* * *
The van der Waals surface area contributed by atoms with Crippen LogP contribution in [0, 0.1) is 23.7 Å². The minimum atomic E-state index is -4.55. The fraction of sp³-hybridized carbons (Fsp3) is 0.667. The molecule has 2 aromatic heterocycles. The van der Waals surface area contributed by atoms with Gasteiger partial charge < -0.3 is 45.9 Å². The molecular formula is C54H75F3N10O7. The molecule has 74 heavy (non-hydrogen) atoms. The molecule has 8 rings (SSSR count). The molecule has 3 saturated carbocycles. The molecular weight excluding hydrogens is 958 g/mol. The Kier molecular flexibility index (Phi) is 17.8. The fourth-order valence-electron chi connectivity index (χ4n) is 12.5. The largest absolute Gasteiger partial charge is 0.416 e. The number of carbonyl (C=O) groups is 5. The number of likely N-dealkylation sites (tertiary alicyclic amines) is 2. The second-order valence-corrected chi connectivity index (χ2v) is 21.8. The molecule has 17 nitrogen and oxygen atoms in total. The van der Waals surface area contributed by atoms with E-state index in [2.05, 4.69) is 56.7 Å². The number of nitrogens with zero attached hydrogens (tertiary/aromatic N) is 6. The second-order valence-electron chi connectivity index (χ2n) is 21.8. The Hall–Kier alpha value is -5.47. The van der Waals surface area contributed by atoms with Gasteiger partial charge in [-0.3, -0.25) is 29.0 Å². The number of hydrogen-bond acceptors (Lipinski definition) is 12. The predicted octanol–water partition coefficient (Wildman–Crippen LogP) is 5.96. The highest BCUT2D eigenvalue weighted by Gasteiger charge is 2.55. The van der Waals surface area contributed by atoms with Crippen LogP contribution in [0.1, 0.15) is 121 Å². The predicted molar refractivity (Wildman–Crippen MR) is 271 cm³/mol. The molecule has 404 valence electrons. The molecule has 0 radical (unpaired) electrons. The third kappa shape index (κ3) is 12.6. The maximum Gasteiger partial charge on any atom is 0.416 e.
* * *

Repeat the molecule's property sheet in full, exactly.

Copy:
The van der Waals surface area contributed by atoms with Crippen LogP contribution in [0, 0.1) is 23.7 Å². The minimum atomic E-state index is -4.55. The fraction of sp³-hybridized carbons (Fsp3) is 0.667. The molecule has 2 aromatic heterocycles. The van der Waals surface area contributed by atoms with Gasteiger partial charge < -0.3 is 45.9 Å². The molecular formula is C54H75F3N10O7. The molecule has 74 heavy (non-hydrogen) atoms. The molecule has 8 rings (SSSR count). The molecule has 3 saturated carbocycles. The molecular weight excluding hydrogens is 958 g/mol. The Kier molecular flexibility index (Phi) is 17.8. The fourth-order valence-electron chi connectivity index (χ4n) is 12.5. The largest absolute Gasteiger partial charge is 0.416 e. The number of carbonyl (C=O) groups is 5. The number of likely N-dealkylation sites (tertiary alicyclic amines) is 2. The second-order valence-corrected chi connectivity index (χ2v) is 21.8. The molecule has 17 nitrogen and oxygen atoms in total. The van der Waals surface area contributed by atoms with E-state index in [2.05, 4.69) is 56.7 Å². The number of nitrogens with zero attached hydrogens (tertiary/aromatic N) is 6. The second-order valence-electron chi connectivity index (χ2n) is 21.8. The Hall–Kier alpha value is -5.47. The van der Waals surface area contributed by atoms with Gasteiger partial charge in [-0.3, -0.25) is 29.0 Å². The number of hydrogen-bond acceptors (Lipinski definition) is 12. The predicted octanol–water partition coefficient (Wildman–Crippen LogP) is 5.96. The highest BCUT2D eigenvalue weighted by Gasteiger charge is 2.55. The van der Waals surface area contributed by atoms with Crippen LogP contribution in [0.1, 0.15) is 121 Å². The predicted molar refractivity (Wildman–Crippen MR) is 271 cm³/mol. The molecule has 404 valence electrons. The molecule has 0 radical (unpaired) electrons. The third kappa shape index (κ3) is 12.6. The maximum Gasteiger partial charge on any atom is 0.416 e.